Our top 5 tips for celebrating the holidays

 Please note this tip sheet was produced with families with Autistic children in mind, but of course some of the tips may be relevant for you or other Autistic adults.

1.  Make new traditions

Many holiday traditions induce undue stress and anxiety in an Autistic child. Too much ‘peopling’, surprises, unusual foods, pressure to perform, and changes to routines don’t usually equate to happy holidays.

So, make new traditions that embrace their needs and neurology. Set traditions that your child can truly enjoy.

2.  Make traditions equitable

What works for one Autistic child, may not work for another child. So, establish equitable holiday traditions. This means that each child celebrates in the way that works for them, rather than everyone celebrating in the same way.

For example, a child who is overwhelmed by opening gifts could be invited to distribute presents to others, but be given the opportunity to open their presents in private, at their own pace.

3.  Establish and respect boundaries

During holidays, we often see more of our family and friends. Let people know what they can do to ensure that your child’s socialising is successful and happy. That might mean:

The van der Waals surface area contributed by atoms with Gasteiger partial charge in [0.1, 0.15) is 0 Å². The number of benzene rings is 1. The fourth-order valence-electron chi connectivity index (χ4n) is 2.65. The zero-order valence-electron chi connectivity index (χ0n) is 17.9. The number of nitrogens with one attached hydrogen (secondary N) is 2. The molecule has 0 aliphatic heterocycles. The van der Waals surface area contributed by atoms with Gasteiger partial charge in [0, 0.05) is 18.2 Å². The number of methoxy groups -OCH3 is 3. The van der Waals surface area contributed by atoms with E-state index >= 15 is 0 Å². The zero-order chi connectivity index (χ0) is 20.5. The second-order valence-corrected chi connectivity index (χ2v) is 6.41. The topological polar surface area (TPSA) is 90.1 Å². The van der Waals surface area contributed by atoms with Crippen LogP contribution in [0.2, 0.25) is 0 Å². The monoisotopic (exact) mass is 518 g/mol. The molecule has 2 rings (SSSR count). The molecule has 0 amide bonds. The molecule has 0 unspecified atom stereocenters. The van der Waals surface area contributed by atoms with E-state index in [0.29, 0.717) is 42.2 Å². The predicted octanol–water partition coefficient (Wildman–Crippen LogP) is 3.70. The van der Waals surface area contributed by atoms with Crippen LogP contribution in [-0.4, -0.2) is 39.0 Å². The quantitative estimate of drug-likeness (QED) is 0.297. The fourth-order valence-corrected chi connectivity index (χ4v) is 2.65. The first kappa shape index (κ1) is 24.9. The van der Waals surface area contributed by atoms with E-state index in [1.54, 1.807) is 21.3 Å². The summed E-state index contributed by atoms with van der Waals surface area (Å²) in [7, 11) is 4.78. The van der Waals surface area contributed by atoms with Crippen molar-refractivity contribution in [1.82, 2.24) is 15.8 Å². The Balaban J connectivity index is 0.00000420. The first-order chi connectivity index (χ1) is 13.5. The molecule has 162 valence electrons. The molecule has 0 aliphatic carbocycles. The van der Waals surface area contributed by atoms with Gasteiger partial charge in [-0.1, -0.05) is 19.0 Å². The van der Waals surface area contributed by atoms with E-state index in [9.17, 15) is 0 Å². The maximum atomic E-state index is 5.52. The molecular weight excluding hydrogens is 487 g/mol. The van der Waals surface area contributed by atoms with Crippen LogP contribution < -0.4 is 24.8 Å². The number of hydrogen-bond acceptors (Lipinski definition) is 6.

• not requiring hugs and kisses
  • reserving a room for your child to wind down
  • letting your child open their presents in private
  • communicating ‘thank you’ without words or physical contact.

4.  Ask ‘What do you need?’

Ask your child what they need to make the holidays a happy time for them. If your child isn’t able to tell you, reflect on what has happened in previous years. If food has overwhelmed them, include their favourite comfort foods. If it is the intensity of socialising, plan plenty of downtime and limit social outings. Sometimes the stress is that you are distracted, so planning time you can dedicate to your child might put their mind at ease.

5.  Practise patience: it’s not personal

It may be self-evident, but your child desperately wants to enjoy the holidays. If they are overwhelmed, or go into shutdown, or meltdown, believe us when we say that that is more distressing for them, than for you. Overwhelm is not personal. What your child needs most during the holidays is your patience, your empathy, your comfort, and your reassurance.

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